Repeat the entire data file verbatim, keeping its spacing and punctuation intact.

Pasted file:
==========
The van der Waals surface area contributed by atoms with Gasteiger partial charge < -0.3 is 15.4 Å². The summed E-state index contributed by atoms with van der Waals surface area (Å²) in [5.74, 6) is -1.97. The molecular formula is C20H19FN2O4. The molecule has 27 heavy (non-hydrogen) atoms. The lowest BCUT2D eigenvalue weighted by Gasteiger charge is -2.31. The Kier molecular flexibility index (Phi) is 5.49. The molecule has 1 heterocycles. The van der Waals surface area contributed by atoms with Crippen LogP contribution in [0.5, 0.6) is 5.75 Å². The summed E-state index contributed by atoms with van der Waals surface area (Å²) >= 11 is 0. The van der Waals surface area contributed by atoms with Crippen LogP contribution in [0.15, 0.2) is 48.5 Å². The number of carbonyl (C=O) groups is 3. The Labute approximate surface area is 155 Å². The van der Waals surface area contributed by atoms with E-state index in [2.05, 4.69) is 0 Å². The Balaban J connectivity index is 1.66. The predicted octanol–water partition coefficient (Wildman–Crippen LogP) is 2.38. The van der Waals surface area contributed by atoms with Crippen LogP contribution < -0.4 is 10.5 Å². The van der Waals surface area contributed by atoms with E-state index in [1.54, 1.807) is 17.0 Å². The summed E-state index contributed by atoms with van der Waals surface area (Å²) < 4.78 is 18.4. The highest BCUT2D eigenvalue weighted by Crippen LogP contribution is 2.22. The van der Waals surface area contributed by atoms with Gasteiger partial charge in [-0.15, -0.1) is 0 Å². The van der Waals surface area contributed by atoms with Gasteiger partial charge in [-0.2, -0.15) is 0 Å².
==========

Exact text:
The van der Waals surface area contributed by atoms with Gasteiger partial charge < -0.3 is 15.4 Å². The summed E-state index contributed by atoms with van der Waals surface area (Å²) in [5.74, 6) is -1.97. The molecular formula is C20H19FN2O4. The molecule has 27 heavy (non-hydrogen) atoms. The lowest BCUT2D eigenvalue weighted by Gasteiger charge is -2.31. The Kier molecular flexibility index (Phi) is 5.49. The molecule has 1 heterocycles. The van der Waals surface area contributed by atoms with Crippen LogP contribution in [0.5, 0.6) is 5.75 Å². The summed E-state index contributed by atoms with van der Waals surface area (Å²) >= 11 is 0. The van der Waals surface area contributed by atoms with Crippen LogP contribution in [0.15, 0.2) is 48.5 Å². The number of carbonyl (C=O) groups is 3. The Labute approximate surface area is 155 Å². The van der Waals surface area contributed by atoms with E-state index in [2.05, 4.69) is 0 Å². The Balaban J connectivity index is 1.66. The predicted octanol–water partition coefficient (Wildman–Crippen LogP) is 2.38. The van der Waals surface area contributed by atoms with Crippen LogP contribution < -0.4 is 10.5 Å². The van der Waals surface area contributed by atoms with E-state index in [1.54, 1.807) is 17.0 Å². The summed E-state index contributed by atoms with van der Waals surface area (Å²) < 4.78 is 18.4. The highest BCUT2D eigenvalue weighted by Crippen LogP contribution is 2.22. The van der Waals surface area contributed by atoms with Gasteiger partial charge in [-0.15, -0.1) is 0 Å². The van der Waals surface area contributed by atoms with Gasteiger partial charge in [-0.2, -0.15) is 0 Å².